PRK (Photorefractive Keratectomy)

PRK (photorefractive keratectomy) is a type of refractive surgery to correct myopia (nearsightedness), hyperopia (farsightedness) and astigmatism. PRK was the first type of laser eye surgery for vision correction and is the predecessor to the popular LASIK procedure. Though PRK recovery takes a bit longer than recovery from LASIK eye surgery, PRK is still commonly performed and offers advantages over LASIK for some patients. Like LASIK and other types of laser eye surgery, PRK works by reshaping the cornea using an excimer laser, allowing light entering the eye to be properly focused onto the retina for clear Vision

The main difference between PRK and LASIK is the first step of the procedures.

In LASIK, a thin flap is created on the cornea with a microkeratome or a femtosecond laser. This flap is lifted to expose the underlying corneal tissue and is replaced after the cornea is reshaped with an excimer laser.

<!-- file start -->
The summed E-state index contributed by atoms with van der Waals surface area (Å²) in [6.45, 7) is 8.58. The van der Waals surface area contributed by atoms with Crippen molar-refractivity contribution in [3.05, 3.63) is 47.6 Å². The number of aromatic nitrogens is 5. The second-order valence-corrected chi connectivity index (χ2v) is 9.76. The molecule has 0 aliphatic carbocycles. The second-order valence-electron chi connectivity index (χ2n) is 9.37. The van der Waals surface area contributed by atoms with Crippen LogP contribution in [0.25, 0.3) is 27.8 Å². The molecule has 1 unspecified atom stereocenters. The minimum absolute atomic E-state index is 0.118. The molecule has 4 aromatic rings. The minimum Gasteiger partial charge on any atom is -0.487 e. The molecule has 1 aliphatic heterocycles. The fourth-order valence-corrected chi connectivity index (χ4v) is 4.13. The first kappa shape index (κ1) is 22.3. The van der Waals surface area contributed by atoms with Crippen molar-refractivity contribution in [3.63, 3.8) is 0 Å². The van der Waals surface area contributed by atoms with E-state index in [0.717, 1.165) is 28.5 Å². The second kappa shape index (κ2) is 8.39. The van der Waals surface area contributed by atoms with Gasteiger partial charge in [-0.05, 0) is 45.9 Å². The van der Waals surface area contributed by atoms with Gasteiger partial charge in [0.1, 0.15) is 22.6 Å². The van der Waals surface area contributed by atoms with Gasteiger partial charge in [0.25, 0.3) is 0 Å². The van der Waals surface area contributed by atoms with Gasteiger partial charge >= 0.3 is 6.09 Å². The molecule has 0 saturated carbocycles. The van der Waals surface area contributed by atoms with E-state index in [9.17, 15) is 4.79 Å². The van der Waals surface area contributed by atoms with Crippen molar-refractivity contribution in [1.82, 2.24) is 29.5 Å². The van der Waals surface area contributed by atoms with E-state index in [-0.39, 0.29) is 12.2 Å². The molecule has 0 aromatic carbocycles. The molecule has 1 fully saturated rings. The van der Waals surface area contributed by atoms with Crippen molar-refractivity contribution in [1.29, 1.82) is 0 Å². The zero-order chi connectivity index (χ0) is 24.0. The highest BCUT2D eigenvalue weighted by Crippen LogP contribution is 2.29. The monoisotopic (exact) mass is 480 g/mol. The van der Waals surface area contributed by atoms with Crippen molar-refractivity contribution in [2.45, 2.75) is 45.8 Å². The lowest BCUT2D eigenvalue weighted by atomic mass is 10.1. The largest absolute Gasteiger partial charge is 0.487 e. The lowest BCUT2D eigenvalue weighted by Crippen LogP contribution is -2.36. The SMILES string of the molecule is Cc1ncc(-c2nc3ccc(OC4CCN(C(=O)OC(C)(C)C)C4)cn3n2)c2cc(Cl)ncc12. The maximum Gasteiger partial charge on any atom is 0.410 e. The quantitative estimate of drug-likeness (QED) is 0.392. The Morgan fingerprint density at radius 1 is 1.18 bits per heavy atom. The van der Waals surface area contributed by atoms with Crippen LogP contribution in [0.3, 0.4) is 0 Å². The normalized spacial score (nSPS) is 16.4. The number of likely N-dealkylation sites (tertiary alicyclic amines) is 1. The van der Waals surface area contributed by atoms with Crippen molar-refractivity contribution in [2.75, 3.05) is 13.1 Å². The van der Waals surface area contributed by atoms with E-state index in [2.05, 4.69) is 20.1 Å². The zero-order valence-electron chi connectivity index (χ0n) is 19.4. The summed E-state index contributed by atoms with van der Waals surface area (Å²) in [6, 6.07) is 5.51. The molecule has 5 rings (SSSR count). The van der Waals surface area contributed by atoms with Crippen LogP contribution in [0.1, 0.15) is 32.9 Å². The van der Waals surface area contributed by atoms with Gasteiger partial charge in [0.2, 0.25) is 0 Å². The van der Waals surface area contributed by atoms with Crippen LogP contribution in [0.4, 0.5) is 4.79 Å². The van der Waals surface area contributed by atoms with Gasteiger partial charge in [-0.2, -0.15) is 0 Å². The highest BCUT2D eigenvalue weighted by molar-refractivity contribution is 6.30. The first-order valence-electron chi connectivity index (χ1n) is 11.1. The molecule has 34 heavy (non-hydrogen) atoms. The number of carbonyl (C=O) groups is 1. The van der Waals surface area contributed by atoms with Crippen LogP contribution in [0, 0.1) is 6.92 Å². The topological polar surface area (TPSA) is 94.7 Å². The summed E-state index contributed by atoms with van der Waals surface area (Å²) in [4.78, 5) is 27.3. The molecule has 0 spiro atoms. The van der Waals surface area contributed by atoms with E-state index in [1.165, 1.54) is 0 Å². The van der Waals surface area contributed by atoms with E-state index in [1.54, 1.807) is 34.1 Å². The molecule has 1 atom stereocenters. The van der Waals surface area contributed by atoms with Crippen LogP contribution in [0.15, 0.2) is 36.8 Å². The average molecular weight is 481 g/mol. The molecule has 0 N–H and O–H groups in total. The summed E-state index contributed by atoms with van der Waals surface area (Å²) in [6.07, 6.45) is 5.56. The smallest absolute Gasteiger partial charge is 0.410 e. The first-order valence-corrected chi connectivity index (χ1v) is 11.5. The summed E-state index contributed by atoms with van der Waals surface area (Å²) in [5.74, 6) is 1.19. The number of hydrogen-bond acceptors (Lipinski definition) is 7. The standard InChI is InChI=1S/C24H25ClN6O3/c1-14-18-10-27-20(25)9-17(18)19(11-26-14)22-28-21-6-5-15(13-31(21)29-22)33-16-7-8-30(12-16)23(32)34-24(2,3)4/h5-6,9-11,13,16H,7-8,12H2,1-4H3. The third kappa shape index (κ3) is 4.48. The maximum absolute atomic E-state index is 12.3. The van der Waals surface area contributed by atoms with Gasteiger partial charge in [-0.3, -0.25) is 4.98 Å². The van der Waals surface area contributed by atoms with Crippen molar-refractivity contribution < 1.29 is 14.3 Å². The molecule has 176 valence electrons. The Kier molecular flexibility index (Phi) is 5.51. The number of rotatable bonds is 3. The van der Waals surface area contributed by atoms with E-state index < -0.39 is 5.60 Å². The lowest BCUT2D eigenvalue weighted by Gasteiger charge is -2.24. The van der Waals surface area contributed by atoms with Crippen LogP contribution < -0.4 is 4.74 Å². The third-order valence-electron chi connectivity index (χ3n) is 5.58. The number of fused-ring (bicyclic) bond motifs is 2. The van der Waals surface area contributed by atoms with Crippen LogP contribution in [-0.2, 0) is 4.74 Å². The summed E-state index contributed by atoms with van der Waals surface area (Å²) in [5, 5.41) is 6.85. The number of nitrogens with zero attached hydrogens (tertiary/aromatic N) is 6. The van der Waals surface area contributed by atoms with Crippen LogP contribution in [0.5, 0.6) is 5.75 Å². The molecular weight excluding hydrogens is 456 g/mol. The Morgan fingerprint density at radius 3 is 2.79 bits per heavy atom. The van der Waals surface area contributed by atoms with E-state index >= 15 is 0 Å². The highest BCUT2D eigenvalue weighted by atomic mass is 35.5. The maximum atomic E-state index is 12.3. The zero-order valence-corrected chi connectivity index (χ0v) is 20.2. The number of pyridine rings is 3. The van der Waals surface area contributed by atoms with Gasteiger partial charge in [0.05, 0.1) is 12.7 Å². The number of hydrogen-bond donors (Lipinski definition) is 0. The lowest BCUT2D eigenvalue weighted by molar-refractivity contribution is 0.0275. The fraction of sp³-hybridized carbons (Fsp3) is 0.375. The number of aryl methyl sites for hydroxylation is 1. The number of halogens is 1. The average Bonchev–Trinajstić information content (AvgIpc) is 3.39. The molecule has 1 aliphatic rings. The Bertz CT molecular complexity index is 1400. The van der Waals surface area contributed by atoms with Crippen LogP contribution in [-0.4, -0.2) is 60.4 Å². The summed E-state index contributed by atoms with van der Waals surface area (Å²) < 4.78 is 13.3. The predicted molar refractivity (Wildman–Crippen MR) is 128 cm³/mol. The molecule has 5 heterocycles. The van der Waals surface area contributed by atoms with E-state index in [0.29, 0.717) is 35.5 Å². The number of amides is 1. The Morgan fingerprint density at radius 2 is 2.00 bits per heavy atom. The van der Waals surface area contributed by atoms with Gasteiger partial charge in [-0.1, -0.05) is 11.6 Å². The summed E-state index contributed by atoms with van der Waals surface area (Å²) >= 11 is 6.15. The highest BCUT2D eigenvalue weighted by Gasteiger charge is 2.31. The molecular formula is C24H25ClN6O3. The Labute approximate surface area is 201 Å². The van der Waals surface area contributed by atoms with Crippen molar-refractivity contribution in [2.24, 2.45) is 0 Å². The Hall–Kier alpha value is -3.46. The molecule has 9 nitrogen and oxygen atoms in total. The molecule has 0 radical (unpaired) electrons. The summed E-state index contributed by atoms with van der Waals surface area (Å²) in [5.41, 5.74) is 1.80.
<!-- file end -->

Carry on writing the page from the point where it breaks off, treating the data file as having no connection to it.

In PRK, the thin outer layer of the cornea (epithelium) is removed and discarded prior to reshaping the underlying corneal tissue with an excimer laser. The epithelium repairs itself (grows back over the corneal surface) within a few days after surgery.

 

Pros Cons
Less depth of laser treatment than LASIK Slower recovery than LASIK
Suitable for patients with a thin cornea Best vision takes longer to obtain
No risk of corneal flap complications Increased risk of post-surgery infection, inflammation and haze
Reduced risk of compromised corneal thickness More eye discomfort during early PRK recovery, compared with recovery after LASIK surgery

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